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What proportion of initially prescribed antidepressants is still being prescribed chronically after 5 years in general practice? A longitudinal cohort analysis
  1. Peter F M Verhaak1,2,
  2. Derek de Beurs1,
  3. Peter Spreeuwenberg1
  1. 1 Netherlands Institute of Health Services Research (NIVEL), Utrecht, The Netherlands
  2. 2 Department of General Practice, University of Groningen, University Medical Center Groningen, Groningen, The Netherlands
  1. Correspondence to Dr Peter F M Verhaak; p.verhaak{at}


Objectives Antidepressant prescribing almost doubled in the Netherlands between 1996 and 2012, which could be accounted for by longer continuation after the first prescription. This might be problematic given a growing concern of large-scale antidepressant dependence. We aimed to assess the extent and determinants of chronic antidepressant prescribing among patient aged 18 years and older. We hypothesise a relatively large prevalence of chronic (>2 years) prescription.

Design A longitudinal observational study based on routinely registered prescription data from general practice.

Setting 189 general practices in the Netherlands.

Participants 326 025 patients with valid prescription data for all 5 years of the study.

Outcome measures Primary outcome measure: the number of patients (N) receiving at least four antidepressant prescriptions in 2011, as well as during each of the four subsequent years. Secondary outcome measure: the above, but specified for selective serotonin reuptake inhibitors and for tricyclic antidepressants.

Results Antidepressants were prescribed to almost 7% of our 326 025 participants each year. They were prescribed for depression (38%), anxiety (17%), other psychological disorders (20%) and non-psychological indications (25%). Antidepressants were prescribed in all 5 years to the 42% of the population who had at least four prescriptions dispensed in 2011. Chronic prescribing was higher among women than men, for those aged 45–64 years than for those aged >65 years and for those treated for depression or anxiety than for non-psychological indications (eg, neuropathic pain). Chronic prescribing also varied markedly among general practices.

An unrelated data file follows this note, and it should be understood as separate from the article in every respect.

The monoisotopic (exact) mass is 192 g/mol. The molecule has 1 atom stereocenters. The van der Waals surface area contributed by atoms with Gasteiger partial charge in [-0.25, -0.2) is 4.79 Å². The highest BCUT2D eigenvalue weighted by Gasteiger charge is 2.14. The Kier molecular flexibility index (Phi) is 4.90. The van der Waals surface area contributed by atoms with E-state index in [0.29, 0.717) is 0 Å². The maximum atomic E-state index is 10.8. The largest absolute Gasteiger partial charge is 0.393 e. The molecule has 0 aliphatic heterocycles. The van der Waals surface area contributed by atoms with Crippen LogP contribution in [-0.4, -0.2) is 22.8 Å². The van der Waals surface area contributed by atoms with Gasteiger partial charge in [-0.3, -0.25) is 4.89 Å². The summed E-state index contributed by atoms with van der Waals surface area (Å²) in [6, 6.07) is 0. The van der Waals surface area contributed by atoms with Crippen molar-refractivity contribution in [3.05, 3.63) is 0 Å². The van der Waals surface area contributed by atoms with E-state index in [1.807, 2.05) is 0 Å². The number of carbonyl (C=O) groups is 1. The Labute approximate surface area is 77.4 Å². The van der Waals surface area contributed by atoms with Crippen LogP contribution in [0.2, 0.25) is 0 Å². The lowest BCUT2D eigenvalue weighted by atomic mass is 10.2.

Conclusion Chronic antidepressant use is common for depression and for anxiety and non-psychological diagnoses. Once antidepressants have been prescribed, general practitioners and other prescribers should be aware of the risks associated with long-term use and should provide annual monitoring of the continued need for therapy.

  • primary care
  • anxiety disorders

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  • Patient consent for publication Not required.

  • Contributors PFMV conceived the concept, analysed the data and wrote the paper. DdB discussed the concept and commented on all drafts. PS performed the multilevel analysis and commented on all drafts.

  • Funding All authors are appointed by the Netherlands Institute of Health Services Research and had access to NIVEL Primary Care Database.

  • Competing interests None declared.

  • Ethics approval This study has been approved according to the governance code of Nivel Primary Care Database, under number NZR-00318.012. European law allows the use of electronic health records for research purposes under certain conditions. According to this legislation, neither obtaining informed consent from patients nor approval by a medical ethics committee is obligatory for this type of observational studies containing no directly identifiable data. This study was conducted in accordance with the requirements of the Helsinki Declaration. Patients in participating practices are informed about participation of the practice in NPCD with an opportunity for opting out.

  • Provenance and peer review Not commissioned; externally peer reviewed.

  • Data sharing statement We have got access to the anonymous database under condition that data will be used only for the answering of the current research questions. Researcher interested in our analyses can contact the first author or Dr Derek de Beurs (second author) at NIVEL for possible secondary analysis of our data set.